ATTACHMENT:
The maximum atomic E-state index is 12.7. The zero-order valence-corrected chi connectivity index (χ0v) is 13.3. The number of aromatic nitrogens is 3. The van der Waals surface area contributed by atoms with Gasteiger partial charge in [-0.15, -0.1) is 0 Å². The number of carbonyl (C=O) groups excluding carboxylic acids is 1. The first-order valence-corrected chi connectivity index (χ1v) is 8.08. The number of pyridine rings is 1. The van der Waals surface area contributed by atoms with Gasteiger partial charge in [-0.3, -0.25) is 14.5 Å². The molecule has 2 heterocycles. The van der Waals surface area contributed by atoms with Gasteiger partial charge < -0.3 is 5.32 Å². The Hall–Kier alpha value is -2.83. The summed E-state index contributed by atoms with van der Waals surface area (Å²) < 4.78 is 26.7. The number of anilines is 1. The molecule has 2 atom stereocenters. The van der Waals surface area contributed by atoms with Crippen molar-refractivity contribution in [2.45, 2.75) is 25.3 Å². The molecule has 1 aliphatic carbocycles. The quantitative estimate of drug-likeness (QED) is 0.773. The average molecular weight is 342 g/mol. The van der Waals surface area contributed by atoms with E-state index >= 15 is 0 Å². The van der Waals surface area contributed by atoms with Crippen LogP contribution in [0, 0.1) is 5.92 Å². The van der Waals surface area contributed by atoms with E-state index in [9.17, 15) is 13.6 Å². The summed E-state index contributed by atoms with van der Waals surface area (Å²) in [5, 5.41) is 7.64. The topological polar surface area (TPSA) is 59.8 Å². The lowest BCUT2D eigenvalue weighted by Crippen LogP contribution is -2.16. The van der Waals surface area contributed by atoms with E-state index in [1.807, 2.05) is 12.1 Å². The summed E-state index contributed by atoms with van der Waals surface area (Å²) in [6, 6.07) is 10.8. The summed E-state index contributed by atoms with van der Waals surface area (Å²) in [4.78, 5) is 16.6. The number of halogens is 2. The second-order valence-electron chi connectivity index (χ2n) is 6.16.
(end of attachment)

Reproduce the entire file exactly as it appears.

The maximum atomic E-state index is 12.7. The zero-order valence-corrected chi connectivity index (χ0v) is 13.3. The number of aromatic nitrogens is 3. The van der Waals surface area contributed by atoms with Gasteiger partial charge in [-0.15, -0.1) is 0 Å². The number of carbonyl (C=O) groups excluding carboxylic acids is 1. The first-order valence-corrected chi connectivity index (χ1v) is 8.08. The number of pyridine rings is 1. The van der Waals surface area contributed by atoms with Gasteiger partial charge in [-0.3, -0.25) is 14.5 Å². The molecule has 2 heterocycles. The van der Waals surface area contributed by atoms with Gasteiger partial charge < -0.3 is 5.32 Å². The Hall–Kier alpha value is -2.83. The summed E-state index contributed by atoms with van der Waals surface area (Å²) < 4.78 is 26.7. The number of anilines is 1. The molecule has 2 atom stereocenters. The van der Waals surface area contributed by atoms with Crippen molar-refractivity contribution in [2.45, 2.75) is 25.3 Å². The molecule has 1 aliphatic carbocycles. The quantitative estimate of drug-likeness (QED) is 0.773. The average molecular weight is 342 g/mol. The van der Waals surface area contributed by atoms with E-state index >= 15 is 0 Å². The van der Waals surface area contributed by atoms with Crippen LogP contribution in [0, 0.1) is 5.92 Å². The van der Waals surface area contributed by atoms with E-state index in [9.17, 15) is 13.6 Å². The summed E-state index contributed by atoms with van der Waals surface area (Å²) in [5, 5.41) is 7.64. The topological polar surface area (TPSA) is 59.8 Å². The lowest BCUT2D eigenvalue weighted by Crippen LogP contribution is -2.16. The van der Waals surface area contributed by atoms with E-state index in [1.807, 2.05) is 12.1 Å². The summed E-state index contributed by atoms with van der Waals surface area (Å²) in [6, 6.07) is 10.8. The summed E-state index contributed by atoms with van der Waals surface area (Å²) in [4.78, 5) is 16.6. The number of halogens is 2. The second-order valence-electron chi connectivity index (χ2n) is 6.16.